While HERG is widely accepted as the α-subunit of IKr, marked differences exist between native IKr current and HERG-induced currents in heterologous expression systems in terms of gating (2, 143), regulation by external K+ (2, 68, 106), and sensitivity to antiarrhythmics (96, 97). These data suggest the presence of a modulating subunit that coassembles with HERG to reconstitute native IKr currents. A candidate is the minK-related protein 1 (MiRP1 = KCNE2), which when coexpressed with HERG, results in currents similar to native IKr (2) (Fig. 7). Coexpression with MiRP1 causes a +5→10 mV depolarizing shift in steady-state activation, accelerates the rate of deactivation, and causes a decrease in single-channel conductance from 13 to 8 pS (2). However, a specific and selective interaction of HERG and MiRP1 in the myocardium has not yet been demonstrated (132), and other factors may contribute to the functional differences between native IKr current and HERG-induced currents in heterologous expression systems. Several alternatively spliced ERG1 variants have been demonstrated in the heart (58, 63), and there is evidence for posttranslational modification of HERG proteins (79, 80).

FIG. 7.

Human ether-a-go-go related gene (HERG; A) and KCNE2 (B) in the long QT syndrome. A schematic representation of mutations in HERG. Mutations have been found throughout the channel and generally result in loss of channel function.

More than 50 mutations in HERG have been linked to the congenital LQTS (84, 112) (Fig. 7). Defects in the HERG pore have been shown to have heterogeneous cellular phenotypes. Mutations in HERG resulting in LQTS result in a reduction in K+ current, either by dominant-negative suppression, nonfunctional channels, or trafficking errors (84, 112). Pore mutations may result in a loss of function, sometimes due to a trafficking defect (78) and may or may not coassemble with WT HERG subunits to exert dominant negative effects (94, 112). Other defects in the channel pore give rise to altered channel kinetics leading to decreased repolarizing current (38, 109). Nearby mutations in the S4-S5 linker have been shown to variably affect activation (98). Mutations in the Per-Arnt-Sim (PAS) domain located in the NH3-terminal region of HERG, which normally interacts with the channel and reduces the rate of deactivation, alter deactivation kinetics of the channel and tend to reduce the amount of time channels reside in open states, thereby reducing current (18). Mutations in this region presumably prevent proper association of the NH2 terminus with the channel and act to increase the rate of channel deactivation. A particularly interesting mutation, N629D, results in a “gain-of-function” defect in HERG that leads to loss of C-type inactivation coupled with loss of K+ selectivity (57). HERG contains a pore selectivity sequence that is changed by the mutation from GFGN to GFGD, allowing for nonspecific passage of monovalent cations.

Mutations in KCNE2 alter the biophysical properties of IKr and act to reduce current (2, 112). KCNE2 polymorphisms have also been associated with increased affinity of IKrto blockade by clarithromycin (103).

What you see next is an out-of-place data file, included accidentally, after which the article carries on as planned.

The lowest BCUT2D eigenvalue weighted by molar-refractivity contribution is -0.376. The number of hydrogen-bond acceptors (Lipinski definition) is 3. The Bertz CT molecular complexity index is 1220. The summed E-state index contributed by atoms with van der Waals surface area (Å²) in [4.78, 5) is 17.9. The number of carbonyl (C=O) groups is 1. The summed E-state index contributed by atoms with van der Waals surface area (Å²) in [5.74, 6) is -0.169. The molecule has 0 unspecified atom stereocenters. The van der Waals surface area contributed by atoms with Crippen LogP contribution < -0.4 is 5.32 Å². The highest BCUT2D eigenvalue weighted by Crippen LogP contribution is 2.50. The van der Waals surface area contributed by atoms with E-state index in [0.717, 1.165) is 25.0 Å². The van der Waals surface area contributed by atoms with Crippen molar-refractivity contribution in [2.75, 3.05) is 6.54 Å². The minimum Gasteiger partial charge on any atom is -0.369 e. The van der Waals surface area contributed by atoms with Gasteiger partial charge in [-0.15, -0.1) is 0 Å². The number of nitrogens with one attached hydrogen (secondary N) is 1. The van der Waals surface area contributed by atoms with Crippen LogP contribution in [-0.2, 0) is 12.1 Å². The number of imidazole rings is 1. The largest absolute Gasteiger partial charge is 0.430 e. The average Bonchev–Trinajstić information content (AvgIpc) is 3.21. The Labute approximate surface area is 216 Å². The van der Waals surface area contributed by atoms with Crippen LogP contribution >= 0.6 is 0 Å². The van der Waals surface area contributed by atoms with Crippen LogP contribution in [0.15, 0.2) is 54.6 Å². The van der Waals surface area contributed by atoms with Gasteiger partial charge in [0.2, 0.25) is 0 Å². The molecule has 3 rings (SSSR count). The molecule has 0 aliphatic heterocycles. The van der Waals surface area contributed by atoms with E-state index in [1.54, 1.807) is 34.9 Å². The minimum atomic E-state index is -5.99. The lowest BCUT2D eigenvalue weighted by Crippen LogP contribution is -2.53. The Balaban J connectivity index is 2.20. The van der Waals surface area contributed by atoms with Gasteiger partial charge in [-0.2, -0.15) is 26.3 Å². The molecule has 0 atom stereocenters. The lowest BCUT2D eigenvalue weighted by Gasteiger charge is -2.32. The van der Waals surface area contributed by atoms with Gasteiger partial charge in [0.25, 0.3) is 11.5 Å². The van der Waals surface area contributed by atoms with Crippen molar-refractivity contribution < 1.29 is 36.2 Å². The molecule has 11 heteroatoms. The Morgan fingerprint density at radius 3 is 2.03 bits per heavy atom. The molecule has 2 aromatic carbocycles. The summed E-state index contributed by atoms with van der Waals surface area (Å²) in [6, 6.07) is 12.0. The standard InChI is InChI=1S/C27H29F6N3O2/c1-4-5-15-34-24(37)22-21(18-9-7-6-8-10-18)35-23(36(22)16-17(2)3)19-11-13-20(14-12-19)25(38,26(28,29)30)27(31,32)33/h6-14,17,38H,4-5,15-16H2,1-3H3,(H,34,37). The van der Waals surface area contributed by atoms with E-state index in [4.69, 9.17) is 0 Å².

A. Cellular Consequences of IKr Blockade by Mutations and/or Drugs

The HERG channel subunit was originally identified by genetic studies on patients with the congenital LQTS. Incorporation of mutant HERG subunits in the channel tetramer generally causes a reduction of IKr, which leads to prolongation of the ventricular AP (84). A delay in ventricular repolarization predisposes the heart to arrhythmogenic early afterdepolarizations (6, 7, 28, 36, 51).

Both the cellular effects of these congenital abnormalities and the resulting electrocardiographic abnormalities are analogous to those seen with inhibition of HERG channels by a variety of compounds. Reductions in IKr result in prolongation of APD and dispersion of repolarization across the wall of the ventricle, which manifests on the ECG as prolongation of the QT interval and widening of the T wave, respectively (40). The ECG alterations have been associated with an increased risk of arrhythmias and sudden cardiac death. Certain factors can increase the disruption of the repolarization (e.g., hypokalemia due to diuretics and sudden changes in pacing rate) and can exacerbate the arrhythmogenic effect of HERG-blocking drugs. These additional interventions may result in the appearance of notched T waves on the ECG (40). The recognition of the fundamental role played by the K+ channels encoded by HERG in cardiac pathophysiology has the potential to improve the understanding of mechanisms of arrhythmogenesis.

B. HERG Channels Are Promiscuous Drug Targets

Recent studies have revealed the molecular basis of the promiscuity of HERG K+ channel drug binding and have provided further insight into the structure and function of HERG K+ channels. IKr is the primary target of methanesulfonanilides (dofetilide, E-4031, ibutilide, and MK-499), a group of potent and specific class III antiarrhythmic drugs that prolong APD (97, 111). HERG channels can also be blocked by an array of other pharmacological agents with diverse chemical structures (80). Experiments suggest the involvement of aromatic residues in the S6 domain (Y652 and F656) unique to eag/erg K+ channels that may underlie the structural mechanism of preferential block of HERG by a number of commonly prescribed drugs (69, 70).